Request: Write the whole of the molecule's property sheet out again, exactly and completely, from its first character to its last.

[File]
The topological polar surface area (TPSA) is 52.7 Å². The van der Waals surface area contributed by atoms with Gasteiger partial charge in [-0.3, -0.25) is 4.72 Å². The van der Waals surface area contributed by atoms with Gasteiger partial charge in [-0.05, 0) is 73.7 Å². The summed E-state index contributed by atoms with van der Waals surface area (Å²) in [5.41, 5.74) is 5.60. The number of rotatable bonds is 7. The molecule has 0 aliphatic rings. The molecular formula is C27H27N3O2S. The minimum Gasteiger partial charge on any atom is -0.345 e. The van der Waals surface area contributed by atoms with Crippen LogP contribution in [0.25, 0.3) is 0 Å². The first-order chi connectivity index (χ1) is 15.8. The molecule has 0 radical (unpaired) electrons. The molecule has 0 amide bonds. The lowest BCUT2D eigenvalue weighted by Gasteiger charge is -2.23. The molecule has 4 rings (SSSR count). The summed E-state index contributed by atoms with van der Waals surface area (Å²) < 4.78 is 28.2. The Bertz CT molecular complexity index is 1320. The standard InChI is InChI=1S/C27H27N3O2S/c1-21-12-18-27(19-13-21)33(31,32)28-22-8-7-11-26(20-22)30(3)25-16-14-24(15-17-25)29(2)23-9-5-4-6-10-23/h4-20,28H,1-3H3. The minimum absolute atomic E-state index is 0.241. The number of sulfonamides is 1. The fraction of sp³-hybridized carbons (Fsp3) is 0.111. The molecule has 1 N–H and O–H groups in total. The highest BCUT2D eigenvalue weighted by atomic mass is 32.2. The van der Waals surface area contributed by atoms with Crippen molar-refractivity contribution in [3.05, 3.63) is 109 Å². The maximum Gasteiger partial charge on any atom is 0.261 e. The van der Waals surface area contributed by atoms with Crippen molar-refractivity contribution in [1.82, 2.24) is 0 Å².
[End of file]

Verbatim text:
The topological polar surface area (TPSA) is 52.7 Å². The van der Waals surface area contributed by atoms with Gasteiger partial charge in [-0.3, -0.25) is 4.72 Å². The van der Waals surface area contributed by atoms with Gasteiger partial charge in [-0.05, 0) is 73.7 Å². The summed E-state index contributed by atoms with van der Waals surface area (Å²) in [5.41, 5.74) is 5.60. The number of rotatable bonds is 7. The molecule has 0 aliphatic rings. The molecular formula is C27H27N3O2S. The minimum Gasteiger partial charge on any atom is -0.345 e. The van der Waals surface area contributed by atoms with Crippen LogP contribution in [0.25, 0.3) is 0 Å². The first-order chi connectivity index (χ1) is 15.8. The molecule has 0 radical (unpaired) electrons. The molecule has 0 amide bonds. The lowest BCUT2D eigenvalue weighted by Gasteiger charge is -2.23. The molecule has 4 rings (SSSR count). The summed E-state index contributed by atoms with van der Waals surface area (Å²) < 4.78 is 28.2. The Bertz CT molecular complexity index is 1320. The standard InChI is InChI=1S/C27H27N3O2S/c1-21-12-18-27(19-13-21)33(31,32)28-22-8-7-11-26(20-22)30(3)25-16-14-24(15-17-25)29(2)23-9-5-4-6-10-23/h4-20,28H,1-3H3. The minimum absolute atomic E-state index is 0.241. The number of sulfonamides is 1. The fraction of sp³-hybridized carbons (Fsp3) is 0.111. The molecule has 1 N–H and O–H groups in total. The highest BCUT2D eigenvalue weighted by atomic mass is 32.2. The van der Waals surface area contributed by atoms with Crippen molar-refractivity contribution in [3.05, 3.63) is 109 Å². The maximum Gasteiger partial charge on any atom is 0.261 e. The van der Waals surface area contributed by atoms with Crippen molar-refractivity contribution in [1.82, 2.24) is 0 Å².